For a Christian, the words of Christ are principles in the first degree. They are not merely contextual or pragmatic. For this reason, they are rightly viewed as an extension of historical Truth and the basis for continuing Truth, which presents with six thousand years of daily inspiration and motivation to believers. The words of Christ form the arche of our humanity.

As an aside, the reasons for Luther’s decision to remove historical context from the Words of Christ and his followers are curious to say the least. It raises a number of questions.

1. Should 1500 years of canonical doctrine be ‘adjusted’ for the needs of one man in rebellion to that history of Faith and Truth?

2. Is apodeictic or Godly Truth subject to revision? Could the inspiration of the original authors have simply waned or been mistaken?

3. Who shall decide these matters of doctrine and Truth?

4. Should the source of alteration be those who stand in rebellion, or those who stood in the good counsel of those who formed the Church immediately following the death of Christ, or who were present and accounted for what they saw and heard?

5. Were those before Luther condemned to hell because they had not lived a life based on the a belief of “faith alone” as the key to their salvation?

6. Had Luther himself led people to hell and heresy because of his prior teachings whilst he was still aligned with the Catholic Church?

For example the Book of James remains in the New Testament, yet Luther maintained that it was an “epistle of straw” and did not want to accept the truth that works and faith are inextricably tied to each other.

By way of analogy, it seems to me that if someone gave you a fine gift of art, with powerful meaning, that you cherish and protect it.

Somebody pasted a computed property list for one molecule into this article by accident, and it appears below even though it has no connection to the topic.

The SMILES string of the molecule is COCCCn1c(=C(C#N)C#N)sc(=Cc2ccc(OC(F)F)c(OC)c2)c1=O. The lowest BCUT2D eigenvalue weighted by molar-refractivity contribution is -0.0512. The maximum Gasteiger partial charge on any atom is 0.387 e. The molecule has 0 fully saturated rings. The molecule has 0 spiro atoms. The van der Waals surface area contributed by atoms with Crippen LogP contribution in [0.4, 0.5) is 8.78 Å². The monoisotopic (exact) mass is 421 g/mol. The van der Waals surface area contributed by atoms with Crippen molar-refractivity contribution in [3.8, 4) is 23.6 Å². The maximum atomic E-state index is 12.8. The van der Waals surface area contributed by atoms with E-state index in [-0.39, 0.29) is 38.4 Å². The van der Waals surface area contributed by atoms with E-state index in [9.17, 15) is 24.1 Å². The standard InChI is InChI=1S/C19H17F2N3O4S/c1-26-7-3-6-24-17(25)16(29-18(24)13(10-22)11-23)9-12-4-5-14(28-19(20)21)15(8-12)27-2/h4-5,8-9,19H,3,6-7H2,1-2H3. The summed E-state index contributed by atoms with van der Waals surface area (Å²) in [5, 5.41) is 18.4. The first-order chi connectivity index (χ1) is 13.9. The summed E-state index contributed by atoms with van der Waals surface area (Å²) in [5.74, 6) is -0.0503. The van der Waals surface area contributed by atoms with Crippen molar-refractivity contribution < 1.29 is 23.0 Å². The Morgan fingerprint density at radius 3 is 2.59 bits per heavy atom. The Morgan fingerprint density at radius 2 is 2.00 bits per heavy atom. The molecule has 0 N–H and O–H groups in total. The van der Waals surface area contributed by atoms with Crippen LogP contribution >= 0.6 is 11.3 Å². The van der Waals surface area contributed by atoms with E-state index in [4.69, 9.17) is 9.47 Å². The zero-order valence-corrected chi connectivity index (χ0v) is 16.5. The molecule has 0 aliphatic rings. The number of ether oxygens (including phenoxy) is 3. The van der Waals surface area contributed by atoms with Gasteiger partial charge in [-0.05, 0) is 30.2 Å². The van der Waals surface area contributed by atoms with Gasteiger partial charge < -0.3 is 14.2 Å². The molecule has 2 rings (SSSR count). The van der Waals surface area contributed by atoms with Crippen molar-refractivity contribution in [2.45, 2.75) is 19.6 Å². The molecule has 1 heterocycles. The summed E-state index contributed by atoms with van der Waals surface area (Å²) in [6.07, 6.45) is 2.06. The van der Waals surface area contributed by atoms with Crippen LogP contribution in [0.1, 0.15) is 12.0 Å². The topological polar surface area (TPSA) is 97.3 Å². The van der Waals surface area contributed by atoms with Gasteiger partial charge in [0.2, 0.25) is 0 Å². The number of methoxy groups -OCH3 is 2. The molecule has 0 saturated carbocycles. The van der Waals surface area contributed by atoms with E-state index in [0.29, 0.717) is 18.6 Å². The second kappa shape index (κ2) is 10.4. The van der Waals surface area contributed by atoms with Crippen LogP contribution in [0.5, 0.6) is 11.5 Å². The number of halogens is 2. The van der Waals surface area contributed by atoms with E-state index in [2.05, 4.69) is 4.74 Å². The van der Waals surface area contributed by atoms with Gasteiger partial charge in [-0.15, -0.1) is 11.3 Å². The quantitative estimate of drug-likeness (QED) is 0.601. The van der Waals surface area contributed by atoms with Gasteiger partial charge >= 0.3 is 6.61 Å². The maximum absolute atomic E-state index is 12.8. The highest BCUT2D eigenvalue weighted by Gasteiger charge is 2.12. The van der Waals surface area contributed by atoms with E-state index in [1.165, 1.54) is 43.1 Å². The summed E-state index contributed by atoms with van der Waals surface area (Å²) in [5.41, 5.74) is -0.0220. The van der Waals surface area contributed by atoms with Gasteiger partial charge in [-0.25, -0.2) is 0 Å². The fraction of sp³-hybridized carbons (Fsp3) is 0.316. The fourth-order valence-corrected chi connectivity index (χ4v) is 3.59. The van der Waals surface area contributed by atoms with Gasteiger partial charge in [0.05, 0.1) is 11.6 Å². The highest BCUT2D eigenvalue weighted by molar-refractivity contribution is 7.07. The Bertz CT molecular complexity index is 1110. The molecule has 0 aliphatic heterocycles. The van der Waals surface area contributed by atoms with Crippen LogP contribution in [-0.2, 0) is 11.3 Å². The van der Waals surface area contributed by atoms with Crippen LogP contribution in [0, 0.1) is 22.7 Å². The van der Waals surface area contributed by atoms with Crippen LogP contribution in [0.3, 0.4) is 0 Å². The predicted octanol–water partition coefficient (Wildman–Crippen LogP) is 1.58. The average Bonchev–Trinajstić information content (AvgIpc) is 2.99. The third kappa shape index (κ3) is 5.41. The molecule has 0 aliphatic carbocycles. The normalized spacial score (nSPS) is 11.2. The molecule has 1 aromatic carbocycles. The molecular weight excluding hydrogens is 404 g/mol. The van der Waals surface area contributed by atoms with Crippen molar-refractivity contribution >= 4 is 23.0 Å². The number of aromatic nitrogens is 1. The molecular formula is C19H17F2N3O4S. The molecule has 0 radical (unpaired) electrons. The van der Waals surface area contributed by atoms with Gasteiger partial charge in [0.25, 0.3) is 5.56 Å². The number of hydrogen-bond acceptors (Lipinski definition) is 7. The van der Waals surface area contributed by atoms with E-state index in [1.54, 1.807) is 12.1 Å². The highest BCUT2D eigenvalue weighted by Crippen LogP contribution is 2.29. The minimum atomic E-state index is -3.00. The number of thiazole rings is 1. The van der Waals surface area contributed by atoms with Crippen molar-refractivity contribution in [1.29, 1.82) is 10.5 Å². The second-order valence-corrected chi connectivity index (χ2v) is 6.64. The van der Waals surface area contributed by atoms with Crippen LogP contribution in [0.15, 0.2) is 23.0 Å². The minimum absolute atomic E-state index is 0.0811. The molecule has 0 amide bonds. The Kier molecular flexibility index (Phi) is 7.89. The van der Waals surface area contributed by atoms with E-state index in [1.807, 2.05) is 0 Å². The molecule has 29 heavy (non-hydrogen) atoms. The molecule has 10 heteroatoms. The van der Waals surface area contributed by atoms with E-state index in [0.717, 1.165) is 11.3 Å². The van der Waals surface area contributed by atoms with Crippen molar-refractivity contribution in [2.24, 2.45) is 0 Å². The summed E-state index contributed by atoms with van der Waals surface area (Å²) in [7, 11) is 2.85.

Indeed, let us also presuppose that the artful masterpiece had been formed by many dedicated and honorable men, over a period of many millennia, through the counsel of each other and much prayer to God Almighty. You would not dishonor this masterpiece and its artisans. Neither would you be inclined to dispose of it simply because it had dust on it for lack of movement. Nor would you dispose of it simply because some persons of ill repute had simply touched it or been around it.

Rather, you would keep the masterpiece in its original form, protect it from thieves and vandals, and keep it clean so that it might be visible and meaningful as it was intended to be. You certainly would not allow it to be torn to pieces so that those who might be inspired by it could only imagine what the original masterpiece looked like. You would preserve its unique identify, original form, and the sacred legacy of its Creator.

So too should be our view of the historical canon that led not only to the beliefs of Christians for 1500 years before Luther, but which remains as the source of Christian belief for all.